• Know that loss affects everyone differently. We are all individuals, and we all experience loss in individual ways. Some might want to share stories and talk about your loved one right away, but for others, doing those things immediately following a loss may only intensify their pain.
  • Moderate your media consumption. If your service member died during active duty, his or her death might attract media attention. Although it might be difficult to avoid TV reports, newspaper articles or news websites with coverage of your loved one's death, be aware that repeated exposure to accounts of the death of your loved one can interfere with your coping process. It might be helpful to have a close friend or family member help you define media exposure limits that work best for you.
  • Manage your stress. Many people take comfort in maintaining routines, exercising, meditating or reading. Social ties help to reduce stress so while you may not want to be around groups of people, be careful not to isolate yourself. Journaling may also help. You might be surprised at the comfort or relief you feel as a result of simply pouring out all your thoughts down on paper.
  • Consider joining a support group. Talking with others who have lost a service member may help you feel less alone. Look into support groups in your local community for individuals who have experienced a similar loss. These groups often list their meetings in the events calendar of a community newspaper or local hospital.
  • Ask for help if you're having difficulty managing your feelings. Many people underestimate the grief that follows the loss of a loved one. If you feel alone or are having trouble navigating your emotions, a therapist or counselor can help you find resources and support.

Healing

It's natural for anyone in intense emotional pain to want to know when it will end, or when they'll feel "normal" again. But as much as we may wish that there were a timeline for grief, the truth is that emotional healing happens more quickly for some, more slowly for others. And the process isn't usually linear. You may feel better on one day only to be down the next, and then back up again the following week. What you can take comfort in is that, under normal circumstances, you will, eventually, feel better. While you may never "get over" your loss and will always cherish your service member's memory, you will also gradually learn to be happy and enjoy life again.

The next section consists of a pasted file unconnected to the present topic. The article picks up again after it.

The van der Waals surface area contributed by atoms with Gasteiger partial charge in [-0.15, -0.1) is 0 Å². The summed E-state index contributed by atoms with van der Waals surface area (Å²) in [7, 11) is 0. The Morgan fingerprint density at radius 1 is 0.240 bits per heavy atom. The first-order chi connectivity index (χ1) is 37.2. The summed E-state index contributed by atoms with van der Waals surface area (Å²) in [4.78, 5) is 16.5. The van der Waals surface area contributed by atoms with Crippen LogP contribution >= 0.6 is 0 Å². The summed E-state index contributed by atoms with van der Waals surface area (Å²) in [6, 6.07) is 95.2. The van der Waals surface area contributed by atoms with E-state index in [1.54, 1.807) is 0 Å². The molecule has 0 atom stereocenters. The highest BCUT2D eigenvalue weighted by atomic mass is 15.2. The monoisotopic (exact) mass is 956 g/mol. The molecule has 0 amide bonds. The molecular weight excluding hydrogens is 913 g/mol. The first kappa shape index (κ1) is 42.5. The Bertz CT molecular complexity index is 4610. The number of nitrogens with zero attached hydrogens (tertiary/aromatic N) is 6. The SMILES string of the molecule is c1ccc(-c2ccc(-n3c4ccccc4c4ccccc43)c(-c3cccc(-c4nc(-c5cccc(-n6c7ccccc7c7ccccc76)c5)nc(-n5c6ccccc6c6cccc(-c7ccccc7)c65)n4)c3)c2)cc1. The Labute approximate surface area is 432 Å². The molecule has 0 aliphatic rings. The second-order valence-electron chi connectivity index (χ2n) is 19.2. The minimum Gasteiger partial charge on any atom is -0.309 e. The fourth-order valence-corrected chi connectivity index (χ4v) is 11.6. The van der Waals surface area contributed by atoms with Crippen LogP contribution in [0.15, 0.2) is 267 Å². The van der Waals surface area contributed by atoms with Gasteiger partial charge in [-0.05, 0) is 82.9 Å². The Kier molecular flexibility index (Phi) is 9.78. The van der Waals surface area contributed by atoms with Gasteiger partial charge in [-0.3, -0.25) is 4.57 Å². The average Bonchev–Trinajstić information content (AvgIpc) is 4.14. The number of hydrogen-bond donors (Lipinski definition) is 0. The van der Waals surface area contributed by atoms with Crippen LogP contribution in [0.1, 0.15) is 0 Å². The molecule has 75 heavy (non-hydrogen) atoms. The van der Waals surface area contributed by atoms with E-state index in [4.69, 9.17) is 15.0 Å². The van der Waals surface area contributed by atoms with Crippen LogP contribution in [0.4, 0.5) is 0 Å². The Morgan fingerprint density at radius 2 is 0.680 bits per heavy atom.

Resources and support

No one has to struggle alone. Sharing your grief with family and friends and reaching out to clergy or counselors can be productive and therapeutic. If at some point you feel overwhelmed, hopeless, or "stuck" in your grief, or even if you're just curious about how a professional counselor might help you, reach out:

  • Military OneSource can provide you with further resources - including branch specific casualty assistance links - and help you connect with a non-medical counselor.
  • Military and family life counselors are also available to provide non-medical counseling services; you can contact them through your installation military and family support center.
  • To learn about grief support, visit the Tragedy Assistance Program for Survivors, a national organization offering a broad range of support, mentoring, and other services to those grieving the loss of a loved one whose death occurred while serving in the military services.

There may be little anyone can do or say to ease your pain following the loss of a beloved service member. But in the midst of your grief, you can know you're not alone in your loss, that help is available, and that the day will come when you feel better.